FIG. 6 shows a calibration tube used to calibrate system 20. Calibration tube 500 allows an absolute calibration of the backscattered signal. A tube 501 is directly attached to telescope 206 during calibration and has a beam terminus or black hole 502 at the opposite end. Tube 501 has three sections that are attached, sections 511, 512 and 513. Tube 501 is filled with a mixture of gases with a known backscatter coefficient. The gas is a mixture of CO2 gas 520, R134a gas 522 and clean air supplied by pump 524 through HEPA filter 526. A valve 530 mixes and meters the gases. A pump 528 assists in removing the calibration gas from tube 501. In this manner, the tube can be filled with a calibration gas with a well-known backscatter coefficient without using windows to enclose the tube. Windows would cause excessively large backscatter signals and thereby would effectively shorten the tube length available for calibration measurements. The laser beam 104 is introduced into tube 501 through a small window 506 on the side of the tube. However, window 506 is Dot in the field of view of the telescope and therefore does not cause a signal. By filling the tube with a calibration gas 504, for example CO2, the backscattering coefficient is known and the backscattered signal can be calibrated in terms of an absolute backscatter coefficient. This procedure allows reproducibly to quantify the backscatter coefficient from aerosol particles such as those emitted or entrained by on-road vehicles.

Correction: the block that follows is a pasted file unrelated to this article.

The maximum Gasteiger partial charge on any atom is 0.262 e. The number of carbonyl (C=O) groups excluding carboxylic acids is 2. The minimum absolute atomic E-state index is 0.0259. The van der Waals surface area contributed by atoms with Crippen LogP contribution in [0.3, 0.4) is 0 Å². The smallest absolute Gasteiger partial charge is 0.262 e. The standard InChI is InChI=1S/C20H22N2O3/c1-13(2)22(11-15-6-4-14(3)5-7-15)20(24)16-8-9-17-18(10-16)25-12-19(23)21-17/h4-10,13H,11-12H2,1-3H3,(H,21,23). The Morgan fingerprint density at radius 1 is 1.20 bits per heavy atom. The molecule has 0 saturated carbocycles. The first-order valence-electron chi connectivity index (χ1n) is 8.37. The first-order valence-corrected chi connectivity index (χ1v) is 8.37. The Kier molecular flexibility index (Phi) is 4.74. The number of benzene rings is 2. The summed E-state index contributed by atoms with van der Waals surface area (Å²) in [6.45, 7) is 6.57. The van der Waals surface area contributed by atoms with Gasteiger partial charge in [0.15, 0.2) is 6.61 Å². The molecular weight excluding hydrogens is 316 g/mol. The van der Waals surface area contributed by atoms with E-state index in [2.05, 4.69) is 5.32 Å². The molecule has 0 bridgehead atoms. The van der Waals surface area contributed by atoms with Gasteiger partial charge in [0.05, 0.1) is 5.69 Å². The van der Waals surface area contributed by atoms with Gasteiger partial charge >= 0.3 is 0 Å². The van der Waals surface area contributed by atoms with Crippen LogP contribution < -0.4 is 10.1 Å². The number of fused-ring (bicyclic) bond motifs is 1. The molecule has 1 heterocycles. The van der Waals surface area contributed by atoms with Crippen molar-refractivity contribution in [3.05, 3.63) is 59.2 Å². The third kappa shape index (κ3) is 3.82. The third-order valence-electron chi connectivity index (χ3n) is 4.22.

Sensor 20 measures backscattering and/or transmission (also called extinction measurement) across the road before and after a vehicle passes. The difference between measurements before and after a vehicle passes are largely due to particles emitted by the vehicle and are used to derive columnar particle mass concentrations. The preferred embodiment uses a short-range lidar (light detection and ranging) system to measure range resolved particle backscattering across the road before and after a vehicle passes. The spatial and temporal distribution of these concentrations can be used to distinguish between entrained road dust and tail pipe particulate emissions. With the help of a carbon dioxide column concentration measured, for example, by a conventional RSD, the measurement of particle mass concentrations can be converted into a fuel based particulate mass emission rate.
The extinction measurement does not rely at all on the lidar principle, and the backscatter measurement can also be accomplished without the time resolution inherent in a lidar system. However, we use the lidar principle in the preferred embodiment to achieve range-resolved measurement of backscatter.
The use of ultraviolet light such as of a wavelength of 266 nm has several significant advantages compared to the infrared opacity method: